I just got this idea from the "what film do you prefer thread?" I was curious to see what other people like to use for their digital workflow. I really enjoy using Agfapan 100, 25, 400, and IIford Delta 100, 3200, 400 and 400 pro. The Kodak Tmax 100 and 400 as well as Tri-X 400 are great presets as well. You can really get black and whites similar to film I find. The Velvia and kodachrome digital presets are far too saturated though. Anyone on this forum have their own favs? Presets are great also because you can adjust them and make them your own too.
Fav Film Presets for digital workflow. Ie: IIford Delta 400 Pro(6 posts) (4 voices)
Presets? What software are you referring to kanuck?
I presume you are talking about presets for Lightroom? What site did you find them on?
I have some Ansel Adams presets, they leave the images looking flat as a ducks instep. I'm not very happy with them.
Film presets are really a silly idea, considering the whole appeal of film is each emulsions flexibility. There is no characteristic look of a film beyond its inherent contrast curve or grain structure, and even those are easily changed via exposure/development/printing.
More grain? increase agitation and use a active developer like acufine or a print developer like dektol. Less grain? use a fine grain developer like perceptol and over expose slightly. more contrast? underexpose and increase development, grade up in printing. less contrast? over expose by a stop or two, less agitation, use and inherently low activity developer like diafine or sprint standard.
I have rolls of the same emulsion that look completely unique to each other. If I want big grain and gritty contrast, it's tri-x at 1600 or 3200 in Rodinal 1+50, if I want ultra smooth, it's ilford pan f+ at 25 or 50 in diluted perceptol. Similarily, if I want grainy and gritty during the day, it's Ilford pan f+ at 100 in rodinal 1+25, or if I want smooth with a fast film, it's delta 400 @ 800 or 1250 in D76 1+1.
film presets may cover a single possibility for a film, but no one is going to think that the photograph was shot on film just because a tri-x film preset was used. anyone who knows anything about film can make tri-x, or any other emulsion look however they want it to look. I shoot it at 200 and process with minimal agitation in d76 stock for edge effects and lessened grain, or I shoot it at 6400 and process it in rodinal 1+25 for golfball grain.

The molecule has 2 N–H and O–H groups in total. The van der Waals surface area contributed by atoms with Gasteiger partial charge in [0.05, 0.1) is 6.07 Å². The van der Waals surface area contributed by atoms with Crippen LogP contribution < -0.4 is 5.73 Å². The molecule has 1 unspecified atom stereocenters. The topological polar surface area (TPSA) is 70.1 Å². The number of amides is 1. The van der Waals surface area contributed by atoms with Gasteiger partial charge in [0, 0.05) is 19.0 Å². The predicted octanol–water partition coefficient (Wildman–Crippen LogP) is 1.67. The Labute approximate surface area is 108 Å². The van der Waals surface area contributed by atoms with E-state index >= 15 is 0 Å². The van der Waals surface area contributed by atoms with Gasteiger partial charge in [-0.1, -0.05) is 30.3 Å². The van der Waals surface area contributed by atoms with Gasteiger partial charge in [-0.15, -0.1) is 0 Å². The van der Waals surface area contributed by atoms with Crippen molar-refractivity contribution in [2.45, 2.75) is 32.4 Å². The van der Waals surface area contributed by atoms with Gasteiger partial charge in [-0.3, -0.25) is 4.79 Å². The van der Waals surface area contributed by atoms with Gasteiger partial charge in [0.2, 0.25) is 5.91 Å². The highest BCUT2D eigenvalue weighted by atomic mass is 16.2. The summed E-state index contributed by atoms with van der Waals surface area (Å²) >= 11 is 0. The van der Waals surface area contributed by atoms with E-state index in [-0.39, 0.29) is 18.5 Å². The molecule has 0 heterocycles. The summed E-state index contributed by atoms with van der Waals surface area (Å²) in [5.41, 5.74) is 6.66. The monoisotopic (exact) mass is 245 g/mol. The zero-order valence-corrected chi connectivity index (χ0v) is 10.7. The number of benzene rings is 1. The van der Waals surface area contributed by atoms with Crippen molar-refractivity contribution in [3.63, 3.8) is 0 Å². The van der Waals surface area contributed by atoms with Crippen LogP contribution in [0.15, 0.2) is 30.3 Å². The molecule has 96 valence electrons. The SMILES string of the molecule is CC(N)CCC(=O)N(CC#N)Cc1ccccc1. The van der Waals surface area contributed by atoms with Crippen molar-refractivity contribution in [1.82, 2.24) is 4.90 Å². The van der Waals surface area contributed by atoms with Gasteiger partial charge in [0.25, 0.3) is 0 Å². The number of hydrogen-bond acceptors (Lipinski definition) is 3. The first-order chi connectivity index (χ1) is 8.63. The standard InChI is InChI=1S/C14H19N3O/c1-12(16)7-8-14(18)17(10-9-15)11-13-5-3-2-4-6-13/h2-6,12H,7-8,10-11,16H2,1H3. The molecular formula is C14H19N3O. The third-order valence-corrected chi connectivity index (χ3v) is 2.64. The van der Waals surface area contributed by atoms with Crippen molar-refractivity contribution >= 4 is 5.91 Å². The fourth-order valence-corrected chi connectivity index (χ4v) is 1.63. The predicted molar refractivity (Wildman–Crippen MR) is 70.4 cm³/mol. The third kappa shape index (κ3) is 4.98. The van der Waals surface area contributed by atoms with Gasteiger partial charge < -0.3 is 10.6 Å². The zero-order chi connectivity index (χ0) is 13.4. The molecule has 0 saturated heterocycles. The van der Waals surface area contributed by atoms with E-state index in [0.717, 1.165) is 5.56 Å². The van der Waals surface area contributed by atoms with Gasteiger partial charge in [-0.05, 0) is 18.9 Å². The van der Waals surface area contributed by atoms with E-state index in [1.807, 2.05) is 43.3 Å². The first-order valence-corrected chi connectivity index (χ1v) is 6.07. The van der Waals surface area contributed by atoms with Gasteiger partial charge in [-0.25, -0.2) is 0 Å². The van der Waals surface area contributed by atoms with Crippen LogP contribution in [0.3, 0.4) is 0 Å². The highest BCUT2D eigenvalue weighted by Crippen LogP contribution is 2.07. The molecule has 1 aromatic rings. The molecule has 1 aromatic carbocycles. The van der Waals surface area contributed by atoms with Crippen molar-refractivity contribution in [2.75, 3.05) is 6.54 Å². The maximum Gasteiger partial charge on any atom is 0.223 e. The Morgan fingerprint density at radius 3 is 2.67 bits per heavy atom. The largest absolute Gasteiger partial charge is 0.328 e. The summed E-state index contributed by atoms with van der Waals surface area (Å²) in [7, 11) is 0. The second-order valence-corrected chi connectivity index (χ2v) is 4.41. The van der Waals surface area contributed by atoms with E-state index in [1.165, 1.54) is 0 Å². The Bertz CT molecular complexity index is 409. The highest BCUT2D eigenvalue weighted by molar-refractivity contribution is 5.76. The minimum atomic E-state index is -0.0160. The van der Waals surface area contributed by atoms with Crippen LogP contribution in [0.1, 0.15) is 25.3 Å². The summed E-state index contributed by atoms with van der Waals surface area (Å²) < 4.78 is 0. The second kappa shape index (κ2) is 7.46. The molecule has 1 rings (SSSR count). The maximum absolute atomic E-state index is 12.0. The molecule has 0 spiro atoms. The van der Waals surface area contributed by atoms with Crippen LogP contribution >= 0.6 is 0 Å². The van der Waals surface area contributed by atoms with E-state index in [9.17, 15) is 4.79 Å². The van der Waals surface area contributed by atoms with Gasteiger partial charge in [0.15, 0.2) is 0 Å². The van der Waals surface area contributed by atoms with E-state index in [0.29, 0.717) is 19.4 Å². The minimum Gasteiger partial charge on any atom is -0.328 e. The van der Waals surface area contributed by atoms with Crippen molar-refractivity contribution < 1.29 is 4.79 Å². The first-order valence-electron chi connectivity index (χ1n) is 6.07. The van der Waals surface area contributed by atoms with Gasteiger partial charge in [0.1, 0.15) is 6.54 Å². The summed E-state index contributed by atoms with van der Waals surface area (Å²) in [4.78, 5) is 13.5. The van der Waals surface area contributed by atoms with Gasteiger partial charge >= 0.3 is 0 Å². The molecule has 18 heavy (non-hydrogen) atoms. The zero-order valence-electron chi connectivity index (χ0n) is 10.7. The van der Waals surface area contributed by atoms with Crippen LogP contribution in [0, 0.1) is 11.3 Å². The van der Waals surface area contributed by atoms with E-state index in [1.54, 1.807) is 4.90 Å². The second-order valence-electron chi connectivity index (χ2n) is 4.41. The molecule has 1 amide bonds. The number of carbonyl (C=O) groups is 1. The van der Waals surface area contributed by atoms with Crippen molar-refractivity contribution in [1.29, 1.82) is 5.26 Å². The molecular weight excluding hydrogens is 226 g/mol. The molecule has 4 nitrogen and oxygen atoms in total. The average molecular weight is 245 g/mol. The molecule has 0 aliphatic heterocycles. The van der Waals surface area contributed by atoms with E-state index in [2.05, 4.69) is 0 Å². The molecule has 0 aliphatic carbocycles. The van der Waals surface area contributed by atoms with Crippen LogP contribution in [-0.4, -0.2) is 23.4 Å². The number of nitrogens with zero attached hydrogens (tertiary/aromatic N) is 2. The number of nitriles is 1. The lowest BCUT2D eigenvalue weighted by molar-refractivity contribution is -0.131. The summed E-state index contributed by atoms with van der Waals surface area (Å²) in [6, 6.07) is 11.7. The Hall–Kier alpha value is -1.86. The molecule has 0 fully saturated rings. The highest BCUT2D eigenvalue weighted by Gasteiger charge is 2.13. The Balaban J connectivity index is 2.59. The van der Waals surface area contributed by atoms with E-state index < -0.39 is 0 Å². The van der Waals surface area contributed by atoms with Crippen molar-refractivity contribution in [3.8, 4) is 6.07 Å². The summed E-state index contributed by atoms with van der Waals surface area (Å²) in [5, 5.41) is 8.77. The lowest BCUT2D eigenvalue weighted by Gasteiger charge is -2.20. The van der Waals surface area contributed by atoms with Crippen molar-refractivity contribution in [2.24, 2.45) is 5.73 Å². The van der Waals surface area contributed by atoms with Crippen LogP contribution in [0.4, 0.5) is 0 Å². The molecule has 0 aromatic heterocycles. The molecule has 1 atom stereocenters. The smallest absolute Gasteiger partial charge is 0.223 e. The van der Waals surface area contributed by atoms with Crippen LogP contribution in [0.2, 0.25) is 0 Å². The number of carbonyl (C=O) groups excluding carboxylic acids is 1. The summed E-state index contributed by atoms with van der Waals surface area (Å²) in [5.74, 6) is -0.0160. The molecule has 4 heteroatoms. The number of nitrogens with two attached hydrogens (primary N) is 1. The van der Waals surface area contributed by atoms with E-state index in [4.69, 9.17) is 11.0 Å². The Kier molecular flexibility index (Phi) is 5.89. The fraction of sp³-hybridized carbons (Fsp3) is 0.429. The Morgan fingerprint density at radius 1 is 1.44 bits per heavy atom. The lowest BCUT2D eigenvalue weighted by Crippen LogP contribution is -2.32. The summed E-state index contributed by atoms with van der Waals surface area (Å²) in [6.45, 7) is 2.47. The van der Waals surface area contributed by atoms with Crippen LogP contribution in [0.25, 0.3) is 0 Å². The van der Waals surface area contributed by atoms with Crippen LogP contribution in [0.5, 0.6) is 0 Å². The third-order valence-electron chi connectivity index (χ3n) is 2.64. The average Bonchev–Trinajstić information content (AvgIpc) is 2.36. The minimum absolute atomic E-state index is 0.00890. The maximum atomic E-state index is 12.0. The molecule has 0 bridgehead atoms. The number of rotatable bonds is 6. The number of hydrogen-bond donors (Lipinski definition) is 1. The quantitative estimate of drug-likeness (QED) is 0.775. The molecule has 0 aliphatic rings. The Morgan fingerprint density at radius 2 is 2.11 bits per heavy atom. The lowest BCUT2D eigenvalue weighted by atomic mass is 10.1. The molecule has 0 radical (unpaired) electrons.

take into account the paper you print on (I personally like the Ilford multigrade warmtone stuff a lot), as well as your print developer and contrast filtering.
Oops yes of course I'm talking about presets for Lightroom or photoshop of course. I forgot to add that in there! Presets for film as Chris Lange mentioned wouldn't make a lot of sense. I have never heard of Ansel Adams presets thats interesting. Probably alot of dodging and burning in the presets I'd imagine? Dark skies, lighter forgrounds? Similar to HDR stuff.
Treckie, you mentiond that these presets leave your image flat? Thats true a lot of presets I don't like either but you can adjust them to your liking. I love the Trimax black and white presets. Black and white presets seem better than color ones. Nikon rumors has the new Beta Lightroom D700/D3 presets now. Do a google search and you'll find a list of presets even for your specific camera. You can also calibrate your camera in lightroom and then use this setting as a preset for your shots as well.
Thanks Kanuck, I'll search for the presets. For clarification, I assume you are talking about presets for the camera calibration and not the development user presets?
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